How will the FCA assess value for money on platforms?

How the FCA assesses value for money will be crucial to its upcoming platform market study as the regulator prepares to investigate competition in a sector with a wide range of business models.

In its 2017/18 business plan, the FCA revealed it will focus on both direct-to-consumer and advised platforms through a market study to find out how they compete to win new customers and retain existing ones.

The study, which is set to conclude in 2018/19, will also investigate if platforms allow customers to access products that are value for money.

The regulator says it will review last year’s interim report on the asset management market study, which found a number of potential issues relating to competition in the platform market.

The issues identified in that report include complex charging structures, the incentives and ability platforms have to put pressure on asset management charges, and if platforms’ investment tools give customers enough choice.

The business plan announcement follows clear signals the regulator is keeping a watchful eye on the retail platform market. In February 2016, a six-page FCA report on due diligence addressed the concern that advisers are more inclined to retain an existing platform and “retrofit” research to reflect that decision.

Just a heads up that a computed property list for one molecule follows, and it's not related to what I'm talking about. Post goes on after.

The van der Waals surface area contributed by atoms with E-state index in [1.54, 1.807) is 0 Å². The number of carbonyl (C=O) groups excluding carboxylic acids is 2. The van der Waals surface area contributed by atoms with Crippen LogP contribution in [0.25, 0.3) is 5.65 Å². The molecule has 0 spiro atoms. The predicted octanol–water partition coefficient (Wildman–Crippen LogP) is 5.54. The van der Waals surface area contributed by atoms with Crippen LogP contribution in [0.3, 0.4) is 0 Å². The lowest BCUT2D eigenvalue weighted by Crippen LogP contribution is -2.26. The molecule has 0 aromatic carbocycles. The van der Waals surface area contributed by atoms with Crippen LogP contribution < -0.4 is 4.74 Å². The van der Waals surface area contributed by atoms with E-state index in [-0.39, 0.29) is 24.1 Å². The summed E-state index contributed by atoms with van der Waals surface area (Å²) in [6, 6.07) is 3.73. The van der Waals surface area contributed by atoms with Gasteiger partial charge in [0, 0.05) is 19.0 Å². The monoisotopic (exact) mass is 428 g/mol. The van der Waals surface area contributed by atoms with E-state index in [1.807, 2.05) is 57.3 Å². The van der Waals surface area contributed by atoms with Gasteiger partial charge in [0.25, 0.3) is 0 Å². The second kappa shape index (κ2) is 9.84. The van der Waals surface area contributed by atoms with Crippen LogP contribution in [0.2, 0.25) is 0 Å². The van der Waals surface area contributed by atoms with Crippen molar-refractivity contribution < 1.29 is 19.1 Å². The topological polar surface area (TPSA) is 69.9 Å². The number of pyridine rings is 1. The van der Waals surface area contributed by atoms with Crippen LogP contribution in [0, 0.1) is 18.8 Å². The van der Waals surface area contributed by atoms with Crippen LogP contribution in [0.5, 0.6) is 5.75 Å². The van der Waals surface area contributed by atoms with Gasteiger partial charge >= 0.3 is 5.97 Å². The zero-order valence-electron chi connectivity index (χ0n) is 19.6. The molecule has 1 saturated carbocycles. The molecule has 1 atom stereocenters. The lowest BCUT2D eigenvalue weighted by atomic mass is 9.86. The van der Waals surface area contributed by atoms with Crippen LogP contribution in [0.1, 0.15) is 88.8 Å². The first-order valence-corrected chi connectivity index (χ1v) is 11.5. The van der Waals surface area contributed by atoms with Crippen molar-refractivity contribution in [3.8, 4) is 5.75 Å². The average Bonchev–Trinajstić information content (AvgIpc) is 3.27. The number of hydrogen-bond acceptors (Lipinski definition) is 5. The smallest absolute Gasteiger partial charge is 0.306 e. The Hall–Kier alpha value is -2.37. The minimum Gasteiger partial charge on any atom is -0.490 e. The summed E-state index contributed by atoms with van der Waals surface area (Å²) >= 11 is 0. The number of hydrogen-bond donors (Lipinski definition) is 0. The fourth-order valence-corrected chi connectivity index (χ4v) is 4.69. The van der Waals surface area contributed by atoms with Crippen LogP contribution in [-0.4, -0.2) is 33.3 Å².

In November, Fund Strategy’s sister title Money Marketing reported the regulator was meeting with platforms over fears replatforming projects could cause consumer detriment.

TCC advisory director Phil Deeks, formerly an FCA technical specialist, says the market study reflects the need to supervise platforms differently. He says previously platforms owned by life and pensions companies would have been supervised as part of that overarching company’s activities.

Deeks says: “Cofunds, let’s pretend it was still part of Legal & General, would be supervised by the FCA’s pension and retirement income team. Although it was one of the largest platforms, the regular focus would have been on activity as it formed part of the L&G group, which is massive. So, actually, it wouldn’t receive the same attention it would have if it was outside a large insurer. Some of it is that the FCA probably wants to have more of a focus on just the platforms.”

What is value?

Platform bosses have welcomed the FCA competition study but identified potential challenges to reaching a cohesive conclusion, including how the regulator might define “value for money”.

Zurich retail platform strategy head Alistair Wilson argues each customer has different investment needs and goals and it is important value for money is not just decided on cost but service as well.

He says: “Client needs are different and they change as markets do. As you get more volatility in markets clients may want to shelter their assets into low volatility assets such as cash, so cash accounts become vital. The challenge is that everybody is looking for a different level of service and it comes in different shapes and sizes.”

Transact chief executive Ian Taylor says the varying business models in the platform market mean the FCA will get a range of results from its study.